>so what the expression produce?


    Which expression? As I pointed out before, the code obviously
    calculates *two* values, X and Y, not just *one* value.

    Your original question was, if I recall correctly, whether the
    code produced the same answer as the table of values you showed.
    [If I don't recall correctly, it's because you failed to quote
    appropriate context.]

    Examining the code and examining the table of values, without
    knowing what a "PC-1" is, and without figuring out exactly what the
    code calculates, we can determine that the code does not produce
    the given table of values -- not unless there are some unstated
    restrictions on the input values.

    To prove that the table values are not what the code produces, start
    with X and Y both 0. T is calculated in terms of shifts and XOR.
    Unsigned shifts never introduce binary 1's where there were none
    to start with, so the shifts are going to leave the values as 0.
    Similarily, XOR of 0 and 0 is 0, so the XOR is not going to
    introduce any new binary 1's. We can thus deduce that at the
    end of the introductory sequence, X, Y, and T will all be 0 when
    X and Y started at 0.

    Now look at the pair of long expressions. There are lookups and
    shifts and binary ORs. Again shifts and OR do not introduce new 1s
    out of 0's. But it is the looked-up values that are manipulated,
    so examine those. In each case, the array index used is a shift
    and AND of X or Y, and we know X and Y are 0 here, so in each
    case the array index used is going to be 0. And when we look
    at LHS[0] and RHS[0], we see 0's in both locations. From this
    we can deduce that when X and Y start out as 0, the final X and Y
    values are both going to come out as 0.

    If we know look at the PC-1 table of values given, then no matter
    how we mentally account for the mismatch in dimensions, we can see
    that none of the PC-1 values are ever 0. There is thus an output
    pair from the code that is not to be found in the PC-1 values,
    and hence the PC-1 values are not those produced by the code --
    at least to the limits of the documentation we are given about the
    input ranges.
    --
    Programming is what happens while you're busy making other plans.
     
    Walter Roberson, Mar 5, 2006
    #5
  6. newbie

    CBFalconer Guest

    Walter Roberson wrote:
    >

    .... snip ...
    >
    > Q: How do you tell that someone is using google groups as their
    > newsreader?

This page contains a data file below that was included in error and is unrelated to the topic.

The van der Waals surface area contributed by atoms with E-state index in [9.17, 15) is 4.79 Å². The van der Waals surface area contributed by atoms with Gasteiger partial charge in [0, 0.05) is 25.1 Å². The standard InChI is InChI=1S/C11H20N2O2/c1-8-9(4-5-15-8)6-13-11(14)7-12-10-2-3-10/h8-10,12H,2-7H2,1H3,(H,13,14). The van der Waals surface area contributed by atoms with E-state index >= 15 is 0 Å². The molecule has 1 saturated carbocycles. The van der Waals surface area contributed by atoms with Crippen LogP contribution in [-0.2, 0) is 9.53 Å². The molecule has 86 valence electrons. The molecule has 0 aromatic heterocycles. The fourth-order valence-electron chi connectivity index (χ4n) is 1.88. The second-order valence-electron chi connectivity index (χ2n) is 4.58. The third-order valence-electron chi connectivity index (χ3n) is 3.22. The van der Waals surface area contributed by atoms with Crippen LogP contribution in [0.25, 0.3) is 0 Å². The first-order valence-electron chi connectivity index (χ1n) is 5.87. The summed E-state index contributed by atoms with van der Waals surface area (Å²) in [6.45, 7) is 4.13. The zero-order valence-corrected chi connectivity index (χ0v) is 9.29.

>
    > A: Look for the complete lack of quoting and attribution.


    Most of the time just read the Organization: header in the
    article. If this says google, and the article is properly quoted,
    snipped, and not top-posted, you are fairly safe in assuming the
    writer to be an intelligent lifeform.

    At other times the user-agent: or X-newsreader: headers may be
    present and informative. Seeing these things involves viewing full
    headers or message source.

    --
    "If you want to post a followup via groups.google.com, don't use
    the broken "Reply" link at the bottom of the article. Click on
    "show options" at the top of the article, then click on the
    "Reply" at the bottom of the article headers." - Keith Thompson
    More details at: <http://cfaj.freeshell.org/google/>
    Also see <http://www.safalra.com/special/googlegroupsreply/>
     
    CBFalconer, Mar 5, 2006
    #6
  7. newbie

    Default User Guest

    CBFalconer wrote:

    > Walter Roberson wrote:
    > >

    > ... snip ...
    > >
    > > Q: How do you tell that someone is using google groups as their
    > > newsreader?
    > >
    > > A: Look for the complete lack of quoting and attribution.

    >
    > Most of the time just read the Organization: header in the
    > article. If this says google, and the article is properly quoted,
    > snipped, and not top-posted, you are fairly safe in assuming the
    > writer to be an intelligent lifeform.
    >
    > At other times the user-agent: or X-newsreader: headers may be
    > present and informative. Seeing these things involves viewing full
    > headers or message source.


    Or have a newsreader that allows you to customize the headers that are
    displayed. I added User-Agent to the usual From, Subject, and
    Newsgroups lines. That way, when I see G2/0.2 I know it's Google and
    can tailor my response as needed.


    Brian
     
    Default User, Mar 6, 2006
    #7
  8. In article <>,
    CBFalconer <> wrote:
    >Walter Roberson wrote:
    >> Q: How do you tell that someone is using google groups as their
    >> newsreader?


    >> A: Look for the complete lack of quoting and attribution.


    >At other times the user-agent: or X-newsreader: headers may be
    >present and informative. Seeing these things involves viewing full
    >headers or message source.


    The header fields are densely packed; it's a lot faster to notice the
    lack of quoting and attribution.

    Admittedly, the correlation is not 100%, but it has become so common
    these days that we are going to have to come up with a new
    expression to describe it, as it seems to me that we are
    now beyond the behaviour set implied by "The Endless September".
    How does "The Endless Google" ring?
    --
    I was very young in those days, but I was also rather dim.
    -- Christopher Priest
     
    Walter Roberson, Mar 6, 2006
    #8